It takes some courage, but public speaking can really boost your personal brand. Live speaking engagements connect you with an audience in a way that is not possible with other mediums. Blogging, writing, video and even podcasting are for the most part non-interactive, but as a speaker, you have the chance to directly engage an audience.
It is difficult to get a speaking gig without any experience, and let’s be honest, you wouldn’t want it anyway as you’d most likely freeze up on stage. Like anything, you have to work your way up in order to become a good speaker.
The best way to start is to speak at local user groups or even your own company. Volunteering to do presentations at your office is a great place to start. You already know the audience and it will help you get used to speaking in front of people.
User groups offer another excellent opportunity. Choose a local user group in your area that focuses on your industry. Attend a few meetings to get a feel for what kind of topics are presented, then volunteer to present a topic. Organizers of these events are always looking for new speakers and don’t mind taking a risk on someone who is inexperienced with public speaking.
Once you have your event booked, ask someone to record your presentation while speaking. Being able to see how you present yourself on stage will give you valuable feedback and you will have a demo reel to submit if you decide to speak at bigger events.
Speakers at conferences have to either submit an application or are hand-selected by the organizers. The chances are greater that you will be selected to speak at a conference if you have built up a reputation, however, you can still break into the conference circuit if you have a unique topic to discuss and create a very good abstract that demonstrates your knowledge of the topic and why you are qualified to present it.
Providing a video of previous speeches that you gave will alleviate the fears many conference chairs have of bringing in new speakers. If you can show that you can deliver a compelling presentation, they are more likely to take a risk on you.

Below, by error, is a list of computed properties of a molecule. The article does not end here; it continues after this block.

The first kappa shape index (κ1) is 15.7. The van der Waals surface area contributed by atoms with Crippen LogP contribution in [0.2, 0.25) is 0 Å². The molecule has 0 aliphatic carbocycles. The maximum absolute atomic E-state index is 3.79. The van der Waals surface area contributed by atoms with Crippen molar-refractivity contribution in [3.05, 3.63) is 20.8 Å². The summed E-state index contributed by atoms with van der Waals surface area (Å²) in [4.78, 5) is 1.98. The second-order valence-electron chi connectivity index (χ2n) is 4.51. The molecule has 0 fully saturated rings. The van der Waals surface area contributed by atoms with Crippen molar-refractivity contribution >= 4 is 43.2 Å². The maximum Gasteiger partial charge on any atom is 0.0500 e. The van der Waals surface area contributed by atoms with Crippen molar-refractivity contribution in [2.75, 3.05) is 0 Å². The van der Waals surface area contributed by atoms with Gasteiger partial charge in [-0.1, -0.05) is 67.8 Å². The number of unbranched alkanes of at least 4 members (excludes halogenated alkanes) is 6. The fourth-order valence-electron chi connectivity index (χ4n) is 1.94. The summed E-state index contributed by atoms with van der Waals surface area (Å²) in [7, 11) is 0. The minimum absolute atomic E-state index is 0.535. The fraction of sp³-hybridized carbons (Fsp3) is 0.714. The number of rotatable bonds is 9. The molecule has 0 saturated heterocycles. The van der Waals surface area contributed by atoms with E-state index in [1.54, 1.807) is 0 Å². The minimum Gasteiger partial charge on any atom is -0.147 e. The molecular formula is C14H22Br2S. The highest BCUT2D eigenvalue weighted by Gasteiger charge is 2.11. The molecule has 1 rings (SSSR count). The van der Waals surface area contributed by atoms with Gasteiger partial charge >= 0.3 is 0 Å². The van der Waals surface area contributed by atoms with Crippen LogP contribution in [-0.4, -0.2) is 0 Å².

But at the end of the day, speaking isn’t easy. Nerves might kick in or something might go wrong with a demo. Here are some tips to help you:
Don’t just wing it. Before you give a talk, practice giving that talk several times. Talk to yourself in the mirror or to family or friends.
Don’t forget to smile and be personable. You can deliver the best content, but if you deliver it in a way that makes the audience feel like they don’t deserve to be there, you will fall flat.
Don’t talk over your audience’s head
When you are on stage you are trying to convey a message, be it an opinion or explaining something. Use language that the audience will understand and break difficult concepts down into layman’s terms.
Don’t read bullet points
Talk around bullet points if you have a presentation, but don’t read them verbatim.
Don’t memorize a speech
There are very few occasions where memorizing a talk will be better than giving it ad-lib. Practice talking naturally about each point that you want to make and when the time comes to give the presentation, the words will flow by themselves.
Don’t be afraid to look like an idiot
It will happen. At one point or another, you are going to get on stage, and something is going to go wrong. Push through and do it anyway—you’ll only feel uncomfortable for a little while and then the feeling will pass. Everyone has to look like an idiot before they can get better.
Public speaking isn’t for everyone, but being willing to do it can have great benefits. Not only are you building your personal brand, but it is also a great networking opportunity to meet people you might not normally meet.